Figure 14: (Left) Portrait of a Standing Attendant under a Tree; (Right) Statue of Hong Bian in Meditation, Mogao Cave 17, Late Tang Dynasty (907-923 CE.)
In the Library Cave, the 94-centimeter-tall statue, as depicted in Figure 14, vividly captures the essence of the eminent monk Hong Bian. Draped in kāṣāya adorned with green-hued rice field patterns, the polychrome statue sincerely attempts to represent the venerable monk faithfully. The sculpture skillfully conveys a serious and aging facial expression, portraying deep wrinkles and folds that lend the figure an air of wisdom and experience. The characteristics reflect the unique East Asian trait of "distinctive flatness," presenting an aged Hanren monk with a notable bulbous nose and full lips.
Surrounded by a realistic mural, the statue is set against a narrative backdrop. The mural tells the story of an upasika, a child who receives the Five Precepts, positioned on the right side of Hong Bian beneath a tree. The upasika is depicted with a hairstyle featuring twin buns on top and wears a round-collar one-piece gown without a visible parting at the bottom. The figure's plump cheeks and robust physique reflect the prevalent artistic style of the Tang Dynasty.
Additionally, the mural incorporates a monastic bag hanging from the tree, characterized by coarse material adorned with knot decorative patterns. In Buddhism, the connected knots symbolize the continuity of the links of dependent origination. The artist's outstanding technique is apparent in capturing the blurs and shadows of the upasika's clothing folds and the vibrant greenery, establishing a sense of richness and vitality that breathes life into the composition.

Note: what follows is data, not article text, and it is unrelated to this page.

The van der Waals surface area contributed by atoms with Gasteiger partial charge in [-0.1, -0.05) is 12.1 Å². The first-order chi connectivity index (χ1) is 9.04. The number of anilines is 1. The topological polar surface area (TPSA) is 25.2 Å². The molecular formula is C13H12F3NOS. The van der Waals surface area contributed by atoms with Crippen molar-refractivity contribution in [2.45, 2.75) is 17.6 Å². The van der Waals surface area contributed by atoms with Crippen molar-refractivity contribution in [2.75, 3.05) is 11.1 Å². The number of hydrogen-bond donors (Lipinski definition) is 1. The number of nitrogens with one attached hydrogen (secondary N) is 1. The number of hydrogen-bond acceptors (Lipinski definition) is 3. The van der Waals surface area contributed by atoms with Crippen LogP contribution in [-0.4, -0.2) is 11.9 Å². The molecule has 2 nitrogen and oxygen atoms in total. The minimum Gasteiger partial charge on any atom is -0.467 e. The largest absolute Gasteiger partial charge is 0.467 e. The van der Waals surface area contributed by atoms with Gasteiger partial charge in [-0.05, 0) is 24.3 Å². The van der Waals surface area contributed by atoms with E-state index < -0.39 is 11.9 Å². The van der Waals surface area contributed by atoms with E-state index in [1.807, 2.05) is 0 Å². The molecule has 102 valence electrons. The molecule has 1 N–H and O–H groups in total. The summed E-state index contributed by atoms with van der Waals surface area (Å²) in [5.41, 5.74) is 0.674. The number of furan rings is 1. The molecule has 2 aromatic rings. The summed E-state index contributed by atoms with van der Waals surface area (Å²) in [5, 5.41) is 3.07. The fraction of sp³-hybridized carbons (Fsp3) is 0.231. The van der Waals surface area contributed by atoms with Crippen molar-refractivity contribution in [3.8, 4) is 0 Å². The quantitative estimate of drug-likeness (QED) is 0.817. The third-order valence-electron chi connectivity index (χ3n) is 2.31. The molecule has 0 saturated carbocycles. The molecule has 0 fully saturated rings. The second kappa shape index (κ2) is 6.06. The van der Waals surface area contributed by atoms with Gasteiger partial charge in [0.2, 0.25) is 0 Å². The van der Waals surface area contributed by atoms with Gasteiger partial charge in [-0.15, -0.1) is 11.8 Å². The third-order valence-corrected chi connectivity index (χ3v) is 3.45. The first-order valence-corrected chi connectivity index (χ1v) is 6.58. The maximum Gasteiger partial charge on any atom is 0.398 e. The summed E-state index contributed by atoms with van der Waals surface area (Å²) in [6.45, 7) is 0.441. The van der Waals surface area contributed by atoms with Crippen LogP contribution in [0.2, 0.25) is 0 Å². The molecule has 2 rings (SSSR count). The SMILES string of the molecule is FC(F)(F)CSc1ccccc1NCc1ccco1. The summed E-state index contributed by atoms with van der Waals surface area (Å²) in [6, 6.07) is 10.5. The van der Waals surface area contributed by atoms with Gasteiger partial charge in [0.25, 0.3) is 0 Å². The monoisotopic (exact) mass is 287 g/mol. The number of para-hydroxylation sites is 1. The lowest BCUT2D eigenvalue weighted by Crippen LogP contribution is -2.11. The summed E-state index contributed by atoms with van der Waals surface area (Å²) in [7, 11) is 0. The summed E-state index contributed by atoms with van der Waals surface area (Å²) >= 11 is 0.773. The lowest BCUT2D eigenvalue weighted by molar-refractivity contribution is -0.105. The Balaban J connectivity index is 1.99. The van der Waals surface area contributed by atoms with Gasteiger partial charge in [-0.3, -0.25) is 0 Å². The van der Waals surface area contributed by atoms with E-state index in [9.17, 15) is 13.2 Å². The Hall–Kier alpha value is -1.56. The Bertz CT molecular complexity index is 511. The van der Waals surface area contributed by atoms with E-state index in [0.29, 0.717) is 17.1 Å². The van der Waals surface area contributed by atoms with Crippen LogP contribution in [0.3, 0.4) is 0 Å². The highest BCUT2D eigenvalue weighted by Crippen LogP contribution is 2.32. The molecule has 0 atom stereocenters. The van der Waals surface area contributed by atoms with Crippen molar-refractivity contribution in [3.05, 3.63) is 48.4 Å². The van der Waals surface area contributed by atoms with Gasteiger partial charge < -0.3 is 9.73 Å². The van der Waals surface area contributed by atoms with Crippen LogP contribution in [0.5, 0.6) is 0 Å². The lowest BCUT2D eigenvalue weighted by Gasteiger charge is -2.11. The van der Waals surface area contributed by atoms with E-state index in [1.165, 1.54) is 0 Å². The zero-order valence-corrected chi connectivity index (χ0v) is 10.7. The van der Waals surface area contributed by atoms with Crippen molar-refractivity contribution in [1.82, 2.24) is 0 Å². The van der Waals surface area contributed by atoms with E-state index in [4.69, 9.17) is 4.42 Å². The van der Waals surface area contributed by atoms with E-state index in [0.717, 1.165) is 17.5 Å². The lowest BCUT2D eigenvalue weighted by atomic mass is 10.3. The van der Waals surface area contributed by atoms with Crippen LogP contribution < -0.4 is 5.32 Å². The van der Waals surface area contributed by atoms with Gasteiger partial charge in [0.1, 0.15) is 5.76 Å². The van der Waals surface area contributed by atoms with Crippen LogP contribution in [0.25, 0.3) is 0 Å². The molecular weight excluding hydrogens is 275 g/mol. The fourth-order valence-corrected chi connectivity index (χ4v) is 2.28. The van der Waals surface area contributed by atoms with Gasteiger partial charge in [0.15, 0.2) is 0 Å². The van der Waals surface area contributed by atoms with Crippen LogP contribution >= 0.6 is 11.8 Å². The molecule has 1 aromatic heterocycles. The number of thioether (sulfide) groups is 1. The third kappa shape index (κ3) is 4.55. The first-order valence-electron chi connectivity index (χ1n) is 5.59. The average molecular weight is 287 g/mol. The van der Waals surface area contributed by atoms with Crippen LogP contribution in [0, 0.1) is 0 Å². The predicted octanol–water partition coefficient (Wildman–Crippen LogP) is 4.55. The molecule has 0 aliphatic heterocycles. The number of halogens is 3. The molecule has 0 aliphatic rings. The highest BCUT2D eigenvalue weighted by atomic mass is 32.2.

During the High Tang period, the style of sculptures in Dunhuang changed from slender and graceful figures to more full-bodied and elegant representations, in line with evolving societal preferences. This preference for plumper and healthier forms continued throughout the Tang Dynasty, depicting robust health, delicate beauty, and vibrant aesthetics. In terms of color, sculptures from the Tang Dynasty featured a rich palette characterized by vivid and contrasting hues. The deliberate use of exaggerated colors enhanced the uniqueness of each character's personality, contributing to the visual appeal of art from that era.
During the late stages of polychrome sculpture in the Five Dynasties, Song, Western Xia, and Yuan periods, creating new caves became more difficult due to the required effort. Therefore, the most common practice was to modify, repair, and repaint existing Buddha images and figures within caves. Although the sculptures of the Five Dynasties followed the same structure as those of the Tang Dynasty, the overall artistic quality had noticeably declined. There were fewer polychrome sculptures in the Song Dynasty, and the Buddha and Bodhisattva images were less vibrant.
The Dunhuang Caves Art Exhibition at the Fo Guang Shan Buddha Museum is a testament to the enduring legacy of Dunhuang's polychrome sculptures. From the vibrant hues of the Buddhist Septad in Mogao Cave 45 to the awe-inspiring deva statues of Mogao Cave 194, the exhibition offers a panoramic view, immersing spectators in marveling experience.